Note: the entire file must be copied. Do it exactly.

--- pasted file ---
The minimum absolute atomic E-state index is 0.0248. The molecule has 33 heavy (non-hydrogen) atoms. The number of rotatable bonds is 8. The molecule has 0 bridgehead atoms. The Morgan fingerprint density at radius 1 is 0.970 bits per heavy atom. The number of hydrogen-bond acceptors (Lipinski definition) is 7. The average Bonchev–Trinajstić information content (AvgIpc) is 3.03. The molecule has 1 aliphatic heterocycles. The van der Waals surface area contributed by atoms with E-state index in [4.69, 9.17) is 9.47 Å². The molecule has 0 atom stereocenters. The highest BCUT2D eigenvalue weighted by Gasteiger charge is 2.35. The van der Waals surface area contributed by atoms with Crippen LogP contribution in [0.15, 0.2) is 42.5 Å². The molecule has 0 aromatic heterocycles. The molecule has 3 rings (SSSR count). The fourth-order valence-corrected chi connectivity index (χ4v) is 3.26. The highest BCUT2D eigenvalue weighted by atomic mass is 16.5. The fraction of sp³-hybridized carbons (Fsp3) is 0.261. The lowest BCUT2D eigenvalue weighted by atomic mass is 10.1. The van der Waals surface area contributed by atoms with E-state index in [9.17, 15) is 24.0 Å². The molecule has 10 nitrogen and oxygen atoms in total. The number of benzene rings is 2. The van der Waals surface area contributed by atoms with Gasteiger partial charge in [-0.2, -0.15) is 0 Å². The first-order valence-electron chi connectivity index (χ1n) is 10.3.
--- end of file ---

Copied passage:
The minimum absolute atomic E-state index is 0.0248. The molecule has 33 heavy (non-hydrogen) atoms. The number of rotatable bonds is 8. The molecule has 0 bridgehead atoms. The Morgan fingerprint density at radius 1 is 0.970 bits per heavy atom. The number of hydrogen-bond acceptors (Lipinski definition) is 7. The average Bonchev–Trinajstić information content (AvgIpc) is 3.03. The molecule has 1 aliphatic heterocycles. The van der Waals surface area contributed by atoms with E-state index in [4.69, 9.17) is 9.47 Å². The molecule has 0 atom stereocenters. The highest BCUT2D eigenvalue weighted by Gasteiger charge is 2.35. The van der Waals surface area contributed by atoms with Crippen LogP contribution in [0.15, 0.2) is 42.5 Å². The molecule has 0 aromatic heterocycles. The molecule has 3 rings (SSSR count). The fourth-order valence-corrected chi connectivity index (χ4v) is 3.26. The highest BCUT2D eigenvalue weighted by atomic mass is 16.5. The fraction of sp³-hybridized carbons (Fsp3) is 0.261. The lowest BCUT2D eigenvalue weighted by atomic mass is 10.1. The van der Waals surface area contributed by atoms with E-state index in [9.17, 15) is 24.0 Å². The molecule has 10 nitrogen and oxygen atoms in total. The number of benzene rings is 2. The van der Waals surface area contributed by atoms with Gasteiger partial charge in [-0.2, -0.15) is 0 Å². The first-order valence-electron chi connectivity index (χ1n) is 10.3.